The Fourth of July is largely about traditions and celebrating America’s birthday with friends and family amidst barbecues, picnics and fireworks.
There was a lot going on in the Yuba-Sutter-Colusa region on Saturday, July 4, starting with the annual rubber duckie race, which has been going on for multiple decades as a local fundraiser.
Many engaged in the holiday tradition for the first time on Saturday afternoon.
Colusa resident Sandy Camp said her husband Bill is usually working on the Fourth, but this year was not due to the coronavirus pandemic.
So the two bought four ducks and came out to the river to watch them fly down the current to the River Road Bridge.
Sandy said their duck didn’t win but could have placed in the top 3. There are hundreds of ducks in the water all clumped together, so sometimes it takes a while to sort out the top finishers.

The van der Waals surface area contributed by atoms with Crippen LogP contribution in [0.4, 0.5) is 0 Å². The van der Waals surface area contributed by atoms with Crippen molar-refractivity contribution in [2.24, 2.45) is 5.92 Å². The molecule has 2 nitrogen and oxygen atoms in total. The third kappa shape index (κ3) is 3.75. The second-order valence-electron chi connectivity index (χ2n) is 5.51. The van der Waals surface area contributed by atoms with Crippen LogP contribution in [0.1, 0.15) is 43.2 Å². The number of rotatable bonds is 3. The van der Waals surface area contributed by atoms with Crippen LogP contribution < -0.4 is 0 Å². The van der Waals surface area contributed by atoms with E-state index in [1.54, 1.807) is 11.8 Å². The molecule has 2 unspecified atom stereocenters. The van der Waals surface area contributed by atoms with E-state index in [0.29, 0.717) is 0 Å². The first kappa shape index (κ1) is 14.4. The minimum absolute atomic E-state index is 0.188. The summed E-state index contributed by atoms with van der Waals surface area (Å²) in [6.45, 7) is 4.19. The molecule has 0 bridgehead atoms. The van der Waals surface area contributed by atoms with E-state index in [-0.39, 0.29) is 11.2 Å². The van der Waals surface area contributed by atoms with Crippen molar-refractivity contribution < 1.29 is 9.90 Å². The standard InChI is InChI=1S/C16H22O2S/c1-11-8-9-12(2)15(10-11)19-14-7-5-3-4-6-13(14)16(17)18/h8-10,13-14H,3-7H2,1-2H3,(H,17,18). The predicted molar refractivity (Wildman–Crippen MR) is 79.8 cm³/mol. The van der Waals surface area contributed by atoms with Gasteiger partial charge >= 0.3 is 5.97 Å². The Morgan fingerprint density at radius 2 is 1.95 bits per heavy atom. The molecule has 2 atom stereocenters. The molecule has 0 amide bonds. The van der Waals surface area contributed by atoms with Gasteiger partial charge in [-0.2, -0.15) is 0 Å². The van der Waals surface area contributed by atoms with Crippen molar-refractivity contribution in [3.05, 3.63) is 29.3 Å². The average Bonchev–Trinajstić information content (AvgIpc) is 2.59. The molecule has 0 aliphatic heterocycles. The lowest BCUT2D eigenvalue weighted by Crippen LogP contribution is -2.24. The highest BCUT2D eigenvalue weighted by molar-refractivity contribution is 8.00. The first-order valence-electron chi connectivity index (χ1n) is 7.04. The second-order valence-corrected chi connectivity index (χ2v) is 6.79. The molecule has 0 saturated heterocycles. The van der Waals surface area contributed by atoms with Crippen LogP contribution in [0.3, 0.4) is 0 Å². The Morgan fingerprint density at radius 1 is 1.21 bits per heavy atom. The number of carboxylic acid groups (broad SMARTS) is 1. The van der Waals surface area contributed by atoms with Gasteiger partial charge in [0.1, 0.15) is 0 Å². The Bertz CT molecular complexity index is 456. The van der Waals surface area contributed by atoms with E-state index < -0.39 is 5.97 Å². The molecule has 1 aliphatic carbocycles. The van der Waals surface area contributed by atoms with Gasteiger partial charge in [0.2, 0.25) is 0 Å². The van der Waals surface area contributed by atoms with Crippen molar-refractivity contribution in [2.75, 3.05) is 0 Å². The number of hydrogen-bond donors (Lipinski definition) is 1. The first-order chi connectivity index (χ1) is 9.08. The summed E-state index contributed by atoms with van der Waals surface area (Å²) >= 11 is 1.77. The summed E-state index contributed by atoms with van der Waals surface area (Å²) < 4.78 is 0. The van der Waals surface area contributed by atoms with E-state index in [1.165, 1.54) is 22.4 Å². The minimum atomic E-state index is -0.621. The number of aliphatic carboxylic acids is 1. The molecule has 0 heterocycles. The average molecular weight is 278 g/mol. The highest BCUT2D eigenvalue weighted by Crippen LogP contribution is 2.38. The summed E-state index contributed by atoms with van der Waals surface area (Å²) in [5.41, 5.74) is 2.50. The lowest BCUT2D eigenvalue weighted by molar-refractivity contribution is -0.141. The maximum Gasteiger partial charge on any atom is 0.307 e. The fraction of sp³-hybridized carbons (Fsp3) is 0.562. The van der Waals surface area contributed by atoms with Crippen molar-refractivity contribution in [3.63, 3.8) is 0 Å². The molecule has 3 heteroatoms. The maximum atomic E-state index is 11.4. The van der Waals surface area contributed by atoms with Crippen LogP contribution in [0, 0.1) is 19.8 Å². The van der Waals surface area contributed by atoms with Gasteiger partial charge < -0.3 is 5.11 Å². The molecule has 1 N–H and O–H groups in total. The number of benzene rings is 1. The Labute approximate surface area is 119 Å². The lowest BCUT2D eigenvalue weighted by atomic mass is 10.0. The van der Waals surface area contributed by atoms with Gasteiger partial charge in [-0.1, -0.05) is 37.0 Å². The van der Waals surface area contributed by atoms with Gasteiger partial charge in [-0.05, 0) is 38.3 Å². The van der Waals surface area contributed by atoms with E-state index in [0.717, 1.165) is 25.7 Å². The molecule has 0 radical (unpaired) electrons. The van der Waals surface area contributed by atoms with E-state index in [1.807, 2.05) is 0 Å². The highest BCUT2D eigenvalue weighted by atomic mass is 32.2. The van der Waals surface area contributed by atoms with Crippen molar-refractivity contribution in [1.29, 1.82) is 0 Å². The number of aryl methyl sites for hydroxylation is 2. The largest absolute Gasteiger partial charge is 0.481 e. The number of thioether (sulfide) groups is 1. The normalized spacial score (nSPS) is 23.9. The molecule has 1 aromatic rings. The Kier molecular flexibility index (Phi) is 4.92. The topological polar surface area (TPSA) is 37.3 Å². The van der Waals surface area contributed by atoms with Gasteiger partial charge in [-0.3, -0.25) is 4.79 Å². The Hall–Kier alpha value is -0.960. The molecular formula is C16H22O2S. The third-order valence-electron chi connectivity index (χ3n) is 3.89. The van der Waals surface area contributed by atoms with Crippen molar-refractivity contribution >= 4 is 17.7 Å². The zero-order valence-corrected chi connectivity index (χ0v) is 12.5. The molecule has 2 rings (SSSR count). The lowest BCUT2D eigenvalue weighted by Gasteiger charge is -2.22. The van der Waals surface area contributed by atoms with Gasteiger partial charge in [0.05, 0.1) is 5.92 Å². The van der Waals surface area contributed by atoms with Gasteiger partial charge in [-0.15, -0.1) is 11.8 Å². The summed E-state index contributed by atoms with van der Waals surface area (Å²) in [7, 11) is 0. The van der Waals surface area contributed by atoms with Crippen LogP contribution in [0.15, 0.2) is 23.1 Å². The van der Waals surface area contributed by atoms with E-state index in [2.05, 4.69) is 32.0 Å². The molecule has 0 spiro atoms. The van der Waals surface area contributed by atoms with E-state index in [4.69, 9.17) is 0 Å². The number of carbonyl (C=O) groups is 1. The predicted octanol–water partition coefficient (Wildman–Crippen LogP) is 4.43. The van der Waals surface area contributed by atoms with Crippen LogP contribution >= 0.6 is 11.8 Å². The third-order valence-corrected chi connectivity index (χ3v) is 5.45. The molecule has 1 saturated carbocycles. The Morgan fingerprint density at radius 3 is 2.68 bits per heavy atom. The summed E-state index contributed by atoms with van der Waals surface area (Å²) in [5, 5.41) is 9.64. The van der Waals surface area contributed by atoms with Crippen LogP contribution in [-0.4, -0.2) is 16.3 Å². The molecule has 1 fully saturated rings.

Sandy said she will be notified if she won.
Overall, it was a fun time in a year when lots of normal has been taken away due to COVID-19.
“I think that’s important for Colusa to have things that are traditional,” Camp said.
Believe it or not, rubber duckie races happen all over the country, according to Yuba City resident Jessica Swope.
Swope, 21, used to travel to Ticonderoga, New York where a duck race would take place and even travel 30 feet down a waterfall.
“Other than that it was exactly the same (as Colusa’s),” said Swope, 21. “It’s a cool thing for kids to do.”
It’s also a safe event during an ongoing public health crisis.
“It’s outdoors, easy to keep a distance and enjoy a community event,” Swope said.
Afterward, Swope said she would take part in the other traditional aspects of the Fourth of July.
“Fireworks and barbecue help keep your mind off everything,” Swope said.
The results are in:
Derek Mench had the winning duckie and took home the $500 first place prize. Second place went to Kevin Myers and third place went to James Welcome.
Event coordinator Jim Pingrey said 832 tickets were sold this year at $5 a piece.
“$1500 will go to Egling middle school for Shady Creek camp,” said Pingrey. “The balance will go to other organizations we normally contribute to.”